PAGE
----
With regulators struggling to decide which loans to excuse from risk-retention, Federal Deposit Insurance Corp. Chairman Sheila Bair said Thursday the best option would have been to shelve the exemption altogether.
Under provisions in the Dodd-Frank Act requiring securitizers to hold 5% credit risk, several agencies — including the FDIC — must define a "qualified residential mortgage", a new class of safe mortgage not subject to retention.
But banks and consumer advocates say the current proposal for QRM standards, which they warn could become a new basis for conforming loans, would benefit just the wealthy. The agencies proposed requiring a 20% down payment and certain debt-to-income restrictions to be exempted.
Bair said a cleaner solution would be to apply risk retention to everyone.
"If we could get rid of the QRM, … I would," Bair said in remarks to the Council on Foreign Relations.
"There is only so much regulation can accomplish. Financial incentives can be so much more powerful. So requiring that institutions who are securitizing loans take a meaningful 5% slice of that can do a lot to tame underwriting standards in a way that regulators don't have to get into micromanaging what the standards are."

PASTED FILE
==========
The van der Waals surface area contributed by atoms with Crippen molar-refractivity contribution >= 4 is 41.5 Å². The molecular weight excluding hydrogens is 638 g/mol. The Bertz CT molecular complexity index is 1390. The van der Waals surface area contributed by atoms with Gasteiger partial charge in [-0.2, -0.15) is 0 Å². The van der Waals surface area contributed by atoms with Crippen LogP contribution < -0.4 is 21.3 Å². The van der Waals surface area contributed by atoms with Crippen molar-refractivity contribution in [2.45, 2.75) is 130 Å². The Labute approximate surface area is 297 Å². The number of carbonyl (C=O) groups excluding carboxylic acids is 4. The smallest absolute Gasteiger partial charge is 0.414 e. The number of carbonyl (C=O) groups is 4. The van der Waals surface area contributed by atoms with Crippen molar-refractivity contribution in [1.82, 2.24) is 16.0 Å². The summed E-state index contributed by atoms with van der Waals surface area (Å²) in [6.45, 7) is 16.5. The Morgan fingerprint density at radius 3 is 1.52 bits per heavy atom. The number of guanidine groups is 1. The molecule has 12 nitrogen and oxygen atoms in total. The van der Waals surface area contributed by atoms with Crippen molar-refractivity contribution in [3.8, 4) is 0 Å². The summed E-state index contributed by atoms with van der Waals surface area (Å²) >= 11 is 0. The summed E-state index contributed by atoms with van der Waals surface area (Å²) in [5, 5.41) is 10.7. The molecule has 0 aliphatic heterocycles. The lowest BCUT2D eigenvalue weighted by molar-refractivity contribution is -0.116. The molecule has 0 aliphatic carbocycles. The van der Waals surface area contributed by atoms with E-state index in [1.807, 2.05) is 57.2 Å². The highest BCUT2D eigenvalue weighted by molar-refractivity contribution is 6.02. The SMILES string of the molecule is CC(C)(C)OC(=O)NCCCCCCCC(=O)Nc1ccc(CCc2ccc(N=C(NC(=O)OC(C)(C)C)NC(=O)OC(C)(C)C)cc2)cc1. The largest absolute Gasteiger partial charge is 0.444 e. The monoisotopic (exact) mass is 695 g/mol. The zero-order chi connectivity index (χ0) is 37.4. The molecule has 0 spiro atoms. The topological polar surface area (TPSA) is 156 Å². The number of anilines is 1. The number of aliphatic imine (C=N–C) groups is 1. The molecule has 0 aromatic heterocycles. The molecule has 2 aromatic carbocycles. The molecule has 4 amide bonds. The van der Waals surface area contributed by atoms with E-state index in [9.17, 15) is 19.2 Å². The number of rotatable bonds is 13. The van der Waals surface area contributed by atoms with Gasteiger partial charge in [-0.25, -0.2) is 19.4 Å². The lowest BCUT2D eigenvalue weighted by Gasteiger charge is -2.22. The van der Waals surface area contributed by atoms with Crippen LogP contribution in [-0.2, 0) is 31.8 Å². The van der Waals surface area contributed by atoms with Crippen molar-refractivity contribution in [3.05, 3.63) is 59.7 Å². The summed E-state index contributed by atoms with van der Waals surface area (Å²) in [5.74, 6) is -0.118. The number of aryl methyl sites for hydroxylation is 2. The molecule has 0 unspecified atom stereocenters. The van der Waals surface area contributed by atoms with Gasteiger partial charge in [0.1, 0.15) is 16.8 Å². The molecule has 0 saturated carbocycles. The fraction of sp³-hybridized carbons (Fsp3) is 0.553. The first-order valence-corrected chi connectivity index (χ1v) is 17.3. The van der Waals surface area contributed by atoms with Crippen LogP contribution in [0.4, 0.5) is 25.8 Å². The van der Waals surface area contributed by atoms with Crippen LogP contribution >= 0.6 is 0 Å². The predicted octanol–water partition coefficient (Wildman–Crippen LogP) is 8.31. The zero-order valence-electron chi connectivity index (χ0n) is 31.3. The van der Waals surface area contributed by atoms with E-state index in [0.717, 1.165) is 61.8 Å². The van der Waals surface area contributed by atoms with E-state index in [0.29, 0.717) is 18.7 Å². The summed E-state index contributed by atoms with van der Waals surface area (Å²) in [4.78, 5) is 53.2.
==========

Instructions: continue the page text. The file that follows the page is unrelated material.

With less than a month left in her term, Bair acknowledged the "pushback" regulators have received over the QRM, and said those concerned about higher costs for non-QRM loans have a point, although the FDIC estimates a cost differential much lower than other projections.
"That was the original proposal in Dodd-Frank: just 5% risk retention. … At the last minute, some in the industry got the QRM exception into the bill that basically tells the regulators to define what is the gold standard of mortgages," she said. "We did that and now there's this huge pushback on it with the thinking being this is going to become the new normal, not just a small exception."
"People are right to the extent that it is going to create two-tiered pricing for securitized loans. With risk retention loans, some will probably be incrementally higher — we think it is like 10 to 15 basis points. … If we could just get rid of [QRM], it would be fine with me, just making sure that the [retention] is 5%. I would love that. … I'm talking freely about this because I won't be part of the decision-making."